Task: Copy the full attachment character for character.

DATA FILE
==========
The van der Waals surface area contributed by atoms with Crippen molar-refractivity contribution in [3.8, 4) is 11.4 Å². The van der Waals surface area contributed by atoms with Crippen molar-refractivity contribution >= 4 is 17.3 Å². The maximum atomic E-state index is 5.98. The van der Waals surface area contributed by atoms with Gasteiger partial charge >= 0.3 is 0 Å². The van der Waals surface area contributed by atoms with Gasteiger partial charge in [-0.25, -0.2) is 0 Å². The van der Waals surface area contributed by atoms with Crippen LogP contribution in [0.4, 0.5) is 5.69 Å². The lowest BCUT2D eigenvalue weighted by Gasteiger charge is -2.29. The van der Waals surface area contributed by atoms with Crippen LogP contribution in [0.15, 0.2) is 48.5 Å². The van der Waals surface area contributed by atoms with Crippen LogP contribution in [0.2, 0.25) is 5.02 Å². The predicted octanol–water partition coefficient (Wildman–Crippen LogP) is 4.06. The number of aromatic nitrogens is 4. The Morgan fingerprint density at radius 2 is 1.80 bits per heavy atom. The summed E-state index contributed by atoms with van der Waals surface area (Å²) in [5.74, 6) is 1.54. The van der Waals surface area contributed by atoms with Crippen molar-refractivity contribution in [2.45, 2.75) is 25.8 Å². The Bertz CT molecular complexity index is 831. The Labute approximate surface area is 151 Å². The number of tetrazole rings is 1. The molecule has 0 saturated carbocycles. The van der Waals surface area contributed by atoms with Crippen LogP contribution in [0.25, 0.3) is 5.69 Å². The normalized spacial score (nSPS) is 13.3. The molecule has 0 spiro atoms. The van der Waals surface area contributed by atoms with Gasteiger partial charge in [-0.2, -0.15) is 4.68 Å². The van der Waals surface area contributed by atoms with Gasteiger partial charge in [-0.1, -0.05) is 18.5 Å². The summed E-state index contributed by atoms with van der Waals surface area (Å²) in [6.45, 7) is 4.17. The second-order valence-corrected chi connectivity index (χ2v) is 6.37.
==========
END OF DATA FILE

The van der Waals surface area contributed by atoms with Crippen molar-refractivity contribution in [3.8, 4) is 11.4 Å². The van der Waals surface area contributed by atoms with Crippen molar-refractivity contribution >= 4 is 17.3 Å². The maximum atomic E-state index is 5.98. The van der Waals surface area contributed by atoms with Gasteiger partial charge >= 0.3 is 0 Å². The van der Waals surface area contributed by atoms with Gasteiger partial charge in [-0.25, -0.2) is 0 Å². The van der Waals surface area contributed by atoms with Crippen LogP contribution in [0.4, 0.5) is 5.69 Å². The lowest BCUT2D eigenvalue weighted by Gasteiger charge is -2.29. The van der Waals surface area contributed by atoms with Crippen LogP contribution in [0.15, 0.2) is 48.5 Å². The van der Waals surface area contributed by atoms with Crippen LogP contribution in [0.2, 0.25) is 5.02 Å². The predicted octanol–water partition coefficient (Wildman–Crippen LogP) is 4.06. The number of aromatic nitrogens is 4. The Morgan fingerprint density at radius 2 is 1.80 bits per heavy atom. The summed E-state index contributed by atoms with van der Waals surface area (Å²) in [5.74, 6) is 1.54. The van der Waals surface area contributed by atoms with Crippen molar-refractivity contribution in [2.45, 2.75) is 25.8 Å². The Bertz CT molecular complexity index is 831. The Labute approximate surface area is 151 Å². The number of tetrazole rings is 1. The molecule has 0 saturated carbocycles. The van der Waals surface area contributed by atoms with Crippen LogP contribution in [0.25, 0.3) is 5.69 Å². The normalized spacial score (nSPS) is 13.3. The molecule has 0 spiro atoms. The van der Waals surface area contributed by atoms with Gasteiger partial charge in [-0.2, -0.15) is 4.68 Å². The van der Waals surface area contributed by atoms with Gasteiger partial charge in [-0.1, -0.05) is 18.5 Å². The summed E-state index contributed by atoms with van der Waals surface area (Å²) in [6.45, 7) is 4.17. The second-order valence-corrected chi connectivity index (χ2v) is 6.37.